More than a hundred people gathered to celebrate the new sanctuary status of Columbia’s Unitarian Universalist Church (UUCC) this Tuesday. The church members voted last week to become what it calls a sanctuary congregation. Under this status, the church says it will take civil initiative to protect immigrants and refugees facing deportation.
“Becoming a sanctuary congregation means first that we are taking a public stand in solidarity with our immigrants and refugee members of the community,” Reverend Molly Housh Gordon said. “We're going to be engaging in public activism for more just policy and a more dignified approach to immigration.”
Housh Gordon says the church will also provide physical protection to those who need it.
“We are prepared to offer physical sanctuary to someone who is facing imminent deportation or detention but who wishes to stay in their community and to continue engaging a legal process,” she said.
Housh Gordon says that both the Immigration and Customs Enforcement (ICE) and the Customs and Border Protection (CBP) have sensitive locations policies. They seek to avoid enforcement actions in schools, hospitals and churches.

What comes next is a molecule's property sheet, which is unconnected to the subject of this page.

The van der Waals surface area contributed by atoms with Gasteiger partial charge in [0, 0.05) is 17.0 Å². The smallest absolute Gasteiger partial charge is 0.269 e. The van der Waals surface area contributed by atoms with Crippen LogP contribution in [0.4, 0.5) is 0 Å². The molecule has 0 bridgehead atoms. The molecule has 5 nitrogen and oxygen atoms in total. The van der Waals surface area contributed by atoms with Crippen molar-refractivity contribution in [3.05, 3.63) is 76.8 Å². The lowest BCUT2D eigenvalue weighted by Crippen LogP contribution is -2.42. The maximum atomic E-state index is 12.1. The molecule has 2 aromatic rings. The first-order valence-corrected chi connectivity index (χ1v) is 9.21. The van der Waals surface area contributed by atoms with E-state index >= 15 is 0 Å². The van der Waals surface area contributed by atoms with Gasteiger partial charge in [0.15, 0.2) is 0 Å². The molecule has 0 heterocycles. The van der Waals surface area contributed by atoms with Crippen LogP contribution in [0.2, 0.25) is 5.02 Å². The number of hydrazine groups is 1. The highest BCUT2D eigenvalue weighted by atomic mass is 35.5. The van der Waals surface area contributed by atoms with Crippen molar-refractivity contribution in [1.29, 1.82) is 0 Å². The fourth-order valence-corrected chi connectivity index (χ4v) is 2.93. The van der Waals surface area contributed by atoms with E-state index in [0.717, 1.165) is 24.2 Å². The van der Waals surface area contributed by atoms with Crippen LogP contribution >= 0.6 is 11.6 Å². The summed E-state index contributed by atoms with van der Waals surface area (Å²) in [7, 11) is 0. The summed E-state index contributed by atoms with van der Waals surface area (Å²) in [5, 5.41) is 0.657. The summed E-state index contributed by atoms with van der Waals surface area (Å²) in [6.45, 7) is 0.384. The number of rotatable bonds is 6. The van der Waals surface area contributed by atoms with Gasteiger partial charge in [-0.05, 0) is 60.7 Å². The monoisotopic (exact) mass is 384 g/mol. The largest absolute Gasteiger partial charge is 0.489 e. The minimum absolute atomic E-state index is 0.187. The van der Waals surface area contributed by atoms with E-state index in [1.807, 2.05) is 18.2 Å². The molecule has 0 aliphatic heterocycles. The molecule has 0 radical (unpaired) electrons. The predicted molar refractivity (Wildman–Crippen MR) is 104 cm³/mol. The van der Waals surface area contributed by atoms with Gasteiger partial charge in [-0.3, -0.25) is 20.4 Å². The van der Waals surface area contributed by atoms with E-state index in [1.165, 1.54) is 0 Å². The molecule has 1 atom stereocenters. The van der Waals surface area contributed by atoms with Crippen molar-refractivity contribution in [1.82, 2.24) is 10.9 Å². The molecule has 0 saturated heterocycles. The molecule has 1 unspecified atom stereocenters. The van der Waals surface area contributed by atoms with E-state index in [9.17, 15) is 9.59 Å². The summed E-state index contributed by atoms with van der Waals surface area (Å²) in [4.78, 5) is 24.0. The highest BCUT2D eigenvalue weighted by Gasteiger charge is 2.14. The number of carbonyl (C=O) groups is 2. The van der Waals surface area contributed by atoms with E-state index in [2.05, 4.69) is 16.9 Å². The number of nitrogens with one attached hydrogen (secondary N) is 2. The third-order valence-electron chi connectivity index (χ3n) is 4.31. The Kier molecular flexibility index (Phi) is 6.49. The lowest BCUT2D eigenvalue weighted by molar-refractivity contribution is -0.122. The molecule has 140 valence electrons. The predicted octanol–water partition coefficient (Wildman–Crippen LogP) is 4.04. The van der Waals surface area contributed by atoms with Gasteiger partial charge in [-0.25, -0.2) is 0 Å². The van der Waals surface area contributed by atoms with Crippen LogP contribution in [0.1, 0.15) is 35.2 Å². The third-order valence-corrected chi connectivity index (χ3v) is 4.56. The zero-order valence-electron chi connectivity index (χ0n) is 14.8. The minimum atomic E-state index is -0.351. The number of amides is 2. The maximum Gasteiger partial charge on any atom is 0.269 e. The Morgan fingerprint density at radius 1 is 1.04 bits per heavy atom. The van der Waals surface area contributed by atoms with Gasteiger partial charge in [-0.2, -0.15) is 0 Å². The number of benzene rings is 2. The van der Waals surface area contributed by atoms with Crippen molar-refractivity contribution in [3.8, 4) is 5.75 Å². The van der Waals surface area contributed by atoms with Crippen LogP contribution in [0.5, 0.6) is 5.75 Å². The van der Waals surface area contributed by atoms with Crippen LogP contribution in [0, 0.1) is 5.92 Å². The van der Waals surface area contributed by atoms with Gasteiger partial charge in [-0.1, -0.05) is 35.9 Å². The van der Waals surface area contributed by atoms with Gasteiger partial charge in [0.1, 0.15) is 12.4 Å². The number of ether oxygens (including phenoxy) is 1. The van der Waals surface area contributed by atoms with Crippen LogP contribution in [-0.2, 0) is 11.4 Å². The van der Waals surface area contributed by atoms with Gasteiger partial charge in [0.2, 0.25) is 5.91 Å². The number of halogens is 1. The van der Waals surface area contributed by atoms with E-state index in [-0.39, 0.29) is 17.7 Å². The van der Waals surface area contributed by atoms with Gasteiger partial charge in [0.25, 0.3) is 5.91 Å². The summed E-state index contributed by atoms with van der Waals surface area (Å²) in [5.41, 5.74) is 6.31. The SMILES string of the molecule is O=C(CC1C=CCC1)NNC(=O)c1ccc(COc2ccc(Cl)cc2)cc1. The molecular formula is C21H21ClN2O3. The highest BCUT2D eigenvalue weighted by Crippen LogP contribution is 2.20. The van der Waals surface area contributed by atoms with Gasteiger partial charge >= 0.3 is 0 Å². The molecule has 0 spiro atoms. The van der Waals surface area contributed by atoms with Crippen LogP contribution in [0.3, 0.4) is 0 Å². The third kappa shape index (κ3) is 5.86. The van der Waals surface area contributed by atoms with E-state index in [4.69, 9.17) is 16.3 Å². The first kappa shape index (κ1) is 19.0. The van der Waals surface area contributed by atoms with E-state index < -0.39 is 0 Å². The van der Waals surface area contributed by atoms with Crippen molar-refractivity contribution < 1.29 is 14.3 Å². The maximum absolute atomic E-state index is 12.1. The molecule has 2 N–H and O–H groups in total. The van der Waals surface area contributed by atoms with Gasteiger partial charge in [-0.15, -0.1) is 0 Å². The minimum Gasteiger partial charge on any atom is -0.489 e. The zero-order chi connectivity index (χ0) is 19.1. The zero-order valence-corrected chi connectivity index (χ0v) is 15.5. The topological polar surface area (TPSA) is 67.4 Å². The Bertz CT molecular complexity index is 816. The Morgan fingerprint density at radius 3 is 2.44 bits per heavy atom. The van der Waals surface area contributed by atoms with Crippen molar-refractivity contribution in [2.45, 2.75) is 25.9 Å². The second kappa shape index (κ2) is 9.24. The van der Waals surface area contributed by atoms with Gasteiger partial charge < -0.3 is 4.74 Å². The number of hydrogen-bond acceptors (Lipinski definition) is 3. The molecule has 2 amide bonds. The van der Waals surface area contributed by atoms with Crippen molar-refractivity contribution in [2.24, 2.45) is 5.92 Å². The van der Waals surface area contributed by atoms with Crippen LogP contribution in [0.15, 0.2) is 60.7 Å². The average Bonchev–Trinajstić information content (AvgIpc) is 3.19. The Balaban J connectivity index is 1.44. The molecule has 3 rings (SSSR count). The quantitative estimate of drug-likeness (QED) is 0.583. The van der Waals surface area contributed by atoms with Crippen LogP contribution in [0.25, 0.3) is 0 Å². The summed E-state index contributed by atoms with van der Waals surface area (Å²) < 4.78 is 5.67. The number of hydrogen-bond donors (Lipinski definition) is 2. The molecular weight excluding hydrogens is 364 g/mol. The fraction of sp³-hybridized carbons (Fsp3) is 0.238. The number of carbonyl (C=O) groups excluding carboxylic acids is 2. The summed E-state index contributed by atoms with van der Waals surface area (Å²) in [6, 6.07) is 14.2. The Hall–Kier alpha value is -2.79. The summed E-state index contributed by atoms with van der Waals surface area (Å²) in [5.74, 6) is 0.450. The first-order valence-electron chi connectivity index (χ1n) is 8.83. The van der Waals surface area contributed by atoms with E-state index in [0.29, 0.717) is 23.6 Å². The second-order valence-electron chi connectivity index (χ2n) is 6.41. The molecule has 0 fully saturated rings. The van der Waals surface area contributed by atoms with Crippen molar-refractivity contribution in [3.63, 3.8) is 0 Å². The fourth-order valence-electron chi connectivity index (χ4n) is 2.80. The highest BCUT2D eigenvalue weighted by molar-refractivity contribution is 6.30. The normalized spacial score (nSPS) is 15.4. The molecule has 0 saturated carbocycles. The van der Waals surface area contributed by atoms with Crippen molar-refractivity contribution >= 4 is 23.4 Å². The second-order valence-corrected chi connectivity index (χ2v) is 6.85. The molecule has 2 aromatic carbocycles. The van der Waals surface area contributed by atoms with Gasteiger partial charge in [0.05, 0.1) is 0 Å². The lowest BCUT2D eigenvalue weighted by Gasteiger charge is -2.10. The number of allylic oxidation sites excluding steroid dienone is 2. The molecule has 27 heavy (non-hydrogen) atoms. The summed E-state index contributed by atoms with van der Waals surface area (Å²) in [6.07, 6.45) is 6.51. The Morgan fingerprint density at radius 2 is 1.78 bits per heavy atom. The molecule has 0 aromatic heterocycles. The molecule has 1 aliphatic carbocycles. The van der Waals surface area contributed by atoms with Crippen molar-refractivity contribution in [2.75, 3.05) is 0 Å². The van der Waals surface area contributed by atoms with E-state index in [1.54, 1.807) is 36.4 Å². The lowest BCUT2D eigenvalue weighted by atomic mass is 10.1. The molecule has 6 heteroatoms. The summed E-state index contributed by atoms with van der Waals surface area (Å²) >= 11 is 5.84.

The congregation was the first to respond to a recent call from Faith Voices of Columbia, the local antenna of Missouri Faith Voices. The association wants to build a sanctuary network among faith communities in the city.
Alice Chamberlain, a spokesperson for Missouri Faith Voices, said other local congregations are currently discussing adopting this status.
“They’re discussing whether they want to become a formal sanctuary congregation and declare physical space to be available to immigrants and refugees,” Chamberlain said. “Or whether they want to be a solidarity congregation and support sanctuaries by providing volunteers and other kinds of technical and logistical support.”
In addition to UUCC and Faith Voices, immigrants, activists and an immigration attorney based in Columbia spoke at the rally. Among them were David and Moises Aguayo, two Columbia residents who immigrated from Mexico 20 years ago.
“We are not bad hombres,” David Aguayo said. “We are hombres that want to fight for justice and make this a better place.”
In the future, Faith Voices says it wants to see a greater involvement in those questions from local institutions.
“There are active campaigns,” Chamberlain said. “They advocate to our School Boards and to our City Council about what it's gonna take to pass real policies and real practices.”